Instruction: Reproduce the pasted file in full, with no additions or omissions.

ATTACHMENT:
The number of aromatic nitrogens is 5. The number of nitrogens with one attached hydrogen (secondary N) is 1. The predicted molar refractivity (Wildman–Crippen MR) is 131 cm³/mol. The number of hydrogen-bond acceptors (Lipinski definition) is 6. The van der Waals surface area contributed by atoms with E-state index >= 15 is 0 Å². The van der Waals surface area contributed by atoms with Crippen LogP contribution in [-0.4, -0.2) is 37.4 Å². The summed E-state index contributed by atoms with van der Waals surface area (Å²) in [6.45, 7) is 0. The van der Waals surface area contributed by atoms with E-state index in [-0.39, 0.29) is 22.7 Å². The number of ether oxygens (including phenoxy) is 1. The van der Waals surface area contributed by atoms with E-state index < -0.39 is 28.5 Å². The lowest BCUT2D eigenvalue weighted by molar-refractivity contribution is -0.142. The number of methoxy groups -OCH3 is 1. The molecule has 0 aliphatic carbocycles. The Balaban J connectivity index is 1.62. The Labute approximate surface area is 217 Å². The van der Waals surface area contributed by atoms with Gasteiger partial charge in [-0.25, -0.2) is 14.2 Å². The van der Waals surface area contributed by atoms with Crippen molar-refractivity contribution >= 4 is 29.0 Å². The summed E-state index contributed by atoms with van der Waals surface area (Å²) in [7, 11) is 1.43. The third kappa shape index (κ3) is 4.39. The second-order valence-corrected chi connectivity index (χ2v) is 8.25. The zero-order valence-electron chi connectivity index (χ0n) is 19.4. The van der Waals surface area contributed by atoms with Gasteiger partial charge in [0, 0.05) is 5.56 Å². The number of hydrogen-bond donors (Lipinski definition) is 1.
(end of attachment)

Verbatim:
The number of aromatic nitrogens is 5. The number of nitrogens with one attached hydrogen (secondary N) is 1. The predicted molar refractivity (Wildman–Crippen MR) is 131 cm³/mol. The number of hydrogen-bond acceptors (Lipinski definition) is 6. The van der Waals surface area contributed by atoms with E-state index >= 15 is 0 Å². The van der Waals surface area contributed by atoms with Crippen LogP contribution in [-0.4, -0.2) is 37.4 Å². The summed E-state index contributed by atoms with van der Waals surface area (Å²) in [6.45, 7) is 0. The van der Waals surface area contributed by atoms with E-state index in [-0.39, 0.29) is 22.7 Å². The number of ether oxygens (including phenoxy) is 1. The van der Waals surface area contributed by atoms with E-state index < -0.39 is 28.5 Å². The lowest BCUT2D eigenvalue weighted by molar-refractivity contribution is -0.142. The number of methoxy groups -OCH3 is 1. The molecule has 0 aliphatic carbocycles. The Balaban J connectivity index is 1.62. The Labute approximate surface area is 217 Å². The van der Waals surface area contributed by atoms with Gasteiger partial charge in [-0.25, -0.2) is 14.2 Å². The van der Waals surface area contributed by atoms with Crippen molar-refractivity contribution >= 4 is 29.0 Å². The summed E-state index contributed by atoms with van der Waals surface area (Å²) in [7, 11) is 1.43. The third kappa shape index (κ3) is 4.39. The second-order valence-corrected chi connectivity index (χ2v) is 8.25. The zero-order valence-electron chi connectivity index (χ0n) is 19.4. The van der Waals surface area contributed by atoms with Gasteiger partial charge in [0, 0.05) is 5.56 Å². The number of hydrogen-bond donors (Lipinski definition) is 1.